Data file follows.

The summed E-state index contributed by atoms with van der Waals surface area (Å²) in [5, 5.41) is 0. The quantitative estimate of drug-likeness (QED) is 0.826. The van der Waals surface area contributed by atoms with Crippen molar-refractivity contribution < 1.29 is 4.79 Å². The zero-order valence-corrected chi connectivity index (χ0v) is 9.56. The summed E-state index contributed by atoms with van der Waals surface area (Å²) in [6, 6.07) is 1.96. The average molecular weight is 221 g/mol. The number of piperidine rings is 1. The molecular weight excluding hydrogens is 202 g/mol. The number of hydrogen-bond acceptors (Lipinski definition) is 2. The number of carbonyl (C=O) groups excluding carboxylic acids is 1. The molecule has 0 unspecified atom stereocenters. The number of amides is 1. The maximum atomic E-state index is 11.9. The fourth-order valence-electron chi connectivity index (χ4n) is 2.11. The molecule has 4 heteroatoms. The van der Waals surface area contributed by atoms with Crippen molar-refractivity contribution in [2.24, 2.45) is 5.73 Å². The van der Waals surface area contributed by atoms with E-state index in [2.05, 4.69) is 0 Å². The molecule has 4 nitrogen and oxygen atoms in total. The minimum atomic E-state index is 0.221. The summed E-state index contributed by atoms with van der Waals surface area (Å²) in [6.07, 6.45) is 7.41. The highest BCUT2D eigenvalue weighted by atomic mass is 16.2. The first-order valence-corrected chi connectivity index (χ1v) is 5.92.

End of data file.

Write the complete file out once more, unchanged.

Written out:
The summed E-state index contributed by atoms with van der Waals surface area (Å²) in [5, 5.41) is 0. The quantitative estimate of drug-likeness (QED) is 0.826. The van der Waals surface area contributed by atoms with Crippen molar-refractivity contribution < 1.29 is 4.79 Å². The zero-order valence-corrected chi connectivity index (χ0v) is 9.56. The summed E-state index contributed by atoms with van der Waals surface area (Å²) in [6, 6.07) is 1.96. The average molecular weight is 221 g/mol. The number of piperidine rings is 1. The molecular weight excluding hydrogens is 202 g/mol. The number of hydrogen-bond acceptors (Lipinski definition) is 2. The number of carbonyl (C=O) groups excluding carboxylic acids is 1. The molecule has 0 unspecified atom stereocenters. The number of amides is 1. The maximum atomic E-state index is 11.9. The fourth-order valence-electron chi connectivity index (χ4n) is 2.11. The molecule has 4 heteroatoms. The van der Waals surface area contributed by atoms with Crippen molar-refractivity contribution in [2.24, 2.45) is 5.73 Å². The van der Waals surface area contributed by atoms with E-state index in [2.05, 4.69) is 0 Å². The molecule has 4 nitrogen and oxygen atoms in total. The minimum atomic E-state index is 0.221. The summed E-state index contributed by atoms with van der Waals surface area (Å²) in [6.07, 6.45) is 7.41. The highest BCUT2D eigenvalue weighted by atomic mass is 16.2. The first-order valence-corrected chi connectivity index (χ1v) is 5.92.